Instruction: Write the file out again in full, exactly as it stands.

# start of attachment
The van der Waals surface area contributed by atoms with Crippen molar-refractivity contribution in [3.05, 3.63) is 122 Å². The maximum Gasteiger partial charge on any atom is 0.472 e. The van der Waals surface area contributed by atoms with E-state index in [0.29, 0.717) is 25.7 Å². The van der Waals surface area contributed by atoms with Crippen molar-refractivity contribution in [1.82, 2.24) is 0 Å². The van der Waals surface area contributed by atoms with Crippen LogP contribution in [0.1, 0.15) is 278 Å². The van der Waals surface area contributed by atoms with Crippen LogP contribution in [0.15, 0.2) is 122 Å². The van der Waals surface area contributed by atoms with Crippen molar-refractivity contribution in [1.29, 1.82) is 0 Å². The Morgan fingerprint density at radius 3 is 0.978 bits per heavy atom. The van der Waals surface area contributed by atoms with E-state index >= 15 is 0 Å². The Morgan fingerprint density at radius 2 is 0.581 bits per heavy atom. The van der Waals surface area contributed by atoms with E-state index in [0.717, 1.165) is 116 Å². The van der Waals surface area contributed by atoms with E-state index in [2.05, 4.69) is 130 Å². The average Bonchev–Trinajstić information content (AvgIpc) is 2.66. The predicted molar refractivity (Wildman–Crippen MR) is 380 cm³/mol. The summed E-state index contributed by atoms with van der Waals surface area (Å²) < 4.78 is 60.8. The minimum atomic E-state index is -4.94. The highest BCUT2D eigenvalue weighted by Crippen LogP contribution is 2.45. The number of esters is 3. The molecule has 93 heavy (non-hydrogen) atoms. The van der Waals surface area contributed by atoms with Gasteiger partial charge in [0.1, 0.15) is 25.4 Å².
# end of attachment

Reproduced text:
The van der Waals surface area contributed by atoms with Crippen molar-refractivity contribution in [3.05, 3.63) is 122 Å². The maximum Gasteiger partial charge on any atom is 0.472 e. The van der Waals surface area contributed by atoms with E-state index in [0.29, 0.717) is 25.7 Å². The van der Waals surface area contributed by atoms with Crippen molar-refractivity contribution in [1.82, 2.24) is 0 Å². The van der Waals surface area contributed by atoms with Crippen LogP contribution in [0.1, 0.15) is 278 Å². The van der Waals surface area contributed by atoms with Crippen LogP contribution in [0.15, 0.2) is 122 Å². The van der Waals surface area contributed by atoms with Crippen molar-refractivity contribution in [1.29, 1.82) is 0 Å². The Morgan fingerprint density at radius 3 is 0.978 bits per heavy atom. The van der Waals surface area contributed by atoms with E-state index >= 15 is 0 Å². The Morgan fingerprint density at radius 2 is 0.581 bits per heavy atom. The van der Waals surface area contributed by atoms with E-state index in [0.717, 1.165) is 116 Å². The van der Waals surface area contributed by atoms with E-state index in [2.05, 4.69) is 130 Å². The average Bonchev–Trinajstić information content (AvgIpc) is 2.66. The predicted molar refractivity (Wildman–Crippen MR) is 380 cm³/mol. The summed E-state index contributed by atoms with van der Waals surface area (Å²) < 4.78 is 60.8. The minimum atomic E-state index is -4.94. The highest BCUT2D eigenvalue weighted by Crippen LogP contribution is 2.45. The number of esters is 3. The molecule has 93 heavy (non-hydrogen) atoms. The van der Waals surface area contributed by atoms with Gasteiger partial charge in [0.1, 0.15) is 25.4 Å².